Don Quixote, which came on sale at the beginning of 1605 in Francisco de Robles’s bookshop – in both Madrid and Valladolid, the seat of court since the previous year – was Miguel de Cervantes’s major publishing success. It was the triumph he was able to enjoy the most and on which he pinned new hopes for a different life, which were only realised on paper by his characters. Don Quixote is one of the best chivalric novels ever written.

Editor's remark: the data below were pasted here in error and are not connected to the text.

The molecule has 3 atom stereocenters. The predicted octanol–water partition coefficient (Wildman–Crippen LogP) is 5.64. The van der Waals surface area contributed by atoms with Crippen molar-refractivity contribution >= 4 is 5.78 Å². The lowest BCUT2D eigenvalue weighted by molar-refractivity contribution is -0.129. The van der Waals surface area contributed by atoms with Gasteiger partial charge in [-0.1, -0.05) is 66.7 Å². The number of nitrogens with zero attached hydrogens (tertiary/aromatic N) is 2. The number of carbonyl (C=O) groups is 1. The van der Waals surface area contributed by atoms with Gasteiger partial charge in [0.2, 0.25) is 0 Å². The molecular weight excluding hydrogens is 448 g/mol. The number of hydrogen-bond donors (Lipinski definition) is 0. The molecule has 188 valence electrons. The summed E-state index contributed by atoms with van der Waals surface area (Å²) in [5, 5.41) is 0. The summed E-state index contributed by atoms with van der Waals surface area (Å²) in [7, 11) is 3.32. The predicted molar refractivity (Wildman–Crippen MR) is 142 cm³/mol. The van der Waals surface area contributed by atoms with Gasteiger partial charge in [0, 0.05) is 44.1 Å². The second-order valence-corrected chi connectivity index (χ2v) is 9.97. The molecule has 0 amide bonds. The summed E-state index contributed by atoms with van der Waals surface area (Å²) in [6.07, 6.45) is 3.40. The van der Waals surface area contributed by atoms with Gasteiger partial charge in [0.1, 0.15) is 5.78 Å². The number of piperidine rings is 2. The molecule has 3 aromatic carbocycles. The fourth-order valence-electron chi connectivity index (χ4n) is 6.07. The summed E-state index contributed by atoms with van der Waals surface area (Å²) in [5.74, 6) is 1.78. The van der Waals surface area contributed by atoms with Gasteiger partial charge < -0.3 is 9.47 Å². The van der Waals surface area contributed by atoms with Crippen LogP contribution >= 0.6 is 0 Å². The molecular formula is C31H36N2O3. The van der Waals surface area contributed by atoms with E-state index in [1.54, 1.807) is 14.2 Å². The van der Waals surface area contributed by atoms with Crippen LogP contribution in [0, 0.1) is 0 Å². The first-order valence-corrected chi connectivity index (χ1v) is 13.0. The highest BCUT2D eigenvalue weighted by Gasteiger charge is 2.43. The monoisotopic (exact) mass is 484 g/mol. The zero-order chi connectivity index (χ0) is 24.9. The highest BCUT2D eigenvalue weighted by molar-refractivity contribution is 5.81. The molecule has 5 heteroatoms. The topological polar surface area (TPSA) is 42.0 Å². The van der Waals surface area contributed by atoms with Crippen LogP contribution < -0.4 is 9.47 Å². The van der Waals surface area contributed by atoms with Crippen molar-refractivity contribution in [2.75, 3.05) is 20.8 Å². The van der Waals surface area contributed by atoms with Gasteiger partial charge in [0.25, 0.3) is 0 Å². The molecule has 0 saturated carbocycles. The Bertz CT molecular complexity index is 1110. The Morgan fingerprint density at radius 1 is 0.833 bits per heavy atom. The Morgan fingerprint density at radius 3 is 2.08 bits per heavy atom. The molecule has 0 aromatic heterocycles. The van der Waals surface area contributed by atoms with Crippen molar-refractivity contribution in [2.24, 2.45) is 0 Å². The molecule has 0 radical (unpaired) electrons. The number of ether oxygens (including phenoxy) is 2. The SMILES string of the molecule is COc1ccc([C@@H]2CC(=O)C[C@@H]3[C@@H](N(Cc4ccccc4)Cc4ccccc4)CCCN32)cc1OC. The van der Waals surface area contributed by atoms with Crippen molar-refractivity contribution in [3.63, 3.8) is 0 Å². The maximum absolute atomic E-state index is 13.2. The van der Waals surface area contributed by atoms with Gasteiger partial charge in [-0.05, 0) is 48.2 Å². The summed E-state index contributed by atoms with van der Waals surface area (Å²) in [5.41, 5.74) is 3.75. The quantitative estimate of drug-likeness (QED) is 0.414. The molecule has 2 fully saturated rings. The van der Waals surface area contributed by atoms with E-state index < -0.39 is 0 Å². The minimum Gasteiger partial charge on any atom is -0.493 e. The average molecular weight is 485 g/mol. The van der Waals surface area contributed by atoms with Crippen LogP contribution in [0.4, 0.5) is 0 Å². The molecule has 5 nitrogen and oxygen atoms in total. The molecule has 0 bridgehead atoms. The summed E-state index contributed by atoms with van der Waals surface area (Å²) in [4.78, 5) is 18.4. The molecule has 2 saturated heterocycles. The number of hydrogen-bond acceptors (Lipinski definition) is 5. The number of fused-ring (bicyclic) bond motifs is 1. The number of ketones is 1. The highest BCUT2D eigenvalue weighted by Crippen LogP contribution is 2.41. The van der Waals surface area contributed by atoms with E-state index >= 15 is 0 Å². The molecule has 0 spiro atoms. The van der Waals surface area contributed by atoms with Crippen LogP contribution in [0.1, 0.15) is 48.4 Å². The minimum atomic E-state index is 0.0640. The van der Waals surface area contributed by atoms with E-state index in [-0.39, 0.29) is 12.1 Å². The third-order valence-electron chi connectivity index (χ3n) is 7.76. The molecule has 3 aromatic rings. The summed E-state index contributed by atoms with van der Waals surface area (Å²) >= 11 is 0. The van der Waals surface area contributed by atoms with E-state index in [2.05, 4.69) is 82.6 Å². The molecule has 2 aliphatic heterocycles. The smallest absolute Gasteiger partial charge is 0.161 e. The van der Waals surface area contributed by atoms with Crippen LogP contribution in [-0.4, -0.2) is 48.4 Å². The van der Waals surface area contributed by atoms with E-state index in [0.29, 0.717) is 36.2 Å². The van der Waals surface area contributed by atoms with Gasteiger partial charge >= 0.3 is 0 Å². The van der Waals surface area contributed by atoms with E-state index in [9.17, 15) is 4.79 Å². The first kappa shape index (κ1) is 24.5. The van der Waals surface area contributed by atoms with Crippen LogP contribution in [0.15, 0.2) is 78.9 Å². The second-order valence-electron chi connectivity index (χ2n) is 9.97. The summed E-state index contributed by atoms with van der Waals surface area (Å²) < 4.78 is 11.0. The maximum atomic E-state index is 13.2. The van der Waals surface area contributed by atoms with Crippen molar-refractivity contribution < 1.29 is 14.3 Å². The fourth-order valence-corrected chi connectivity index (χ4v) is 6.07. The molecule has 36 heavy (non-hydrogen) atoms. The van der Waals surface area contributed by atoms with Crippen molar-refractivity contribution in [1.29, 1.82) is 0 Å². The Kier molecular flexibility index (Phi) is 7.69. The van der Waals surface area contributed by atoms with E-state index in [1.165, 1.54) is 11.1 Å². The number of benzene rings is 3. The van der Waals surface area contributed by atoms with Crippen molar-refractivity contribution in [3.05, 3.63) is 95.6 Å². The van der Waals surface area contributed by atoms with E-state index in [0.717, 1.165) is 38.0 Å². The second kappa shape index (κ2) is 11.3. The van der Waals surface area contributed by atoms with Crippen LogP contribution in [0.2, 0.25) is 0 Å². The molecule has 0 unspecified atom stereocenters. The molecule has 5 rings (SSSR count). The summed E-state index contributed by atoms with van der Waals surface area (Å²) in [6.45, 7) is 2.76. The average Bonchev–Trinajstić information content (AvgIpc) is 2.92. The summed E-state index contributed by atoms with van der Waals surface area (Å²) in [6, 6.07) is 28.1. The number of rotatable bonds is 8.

The Ingenious Gentleman Don Quixote of La Mancha was destined to become a bestseller. This was the dream of the bookseller Francisco de Robles, who applied for the licence and privilege, signed by Cervantes, to print the work. It was granted, and the second edition of Don Quixote began to be printed in April 1605, extending the privilege to Aragón and Portugal. Its success was only relative: copies of this second edition still lay unsold in Francisco de Robles’s bookshop when a later edition came out in 1608.
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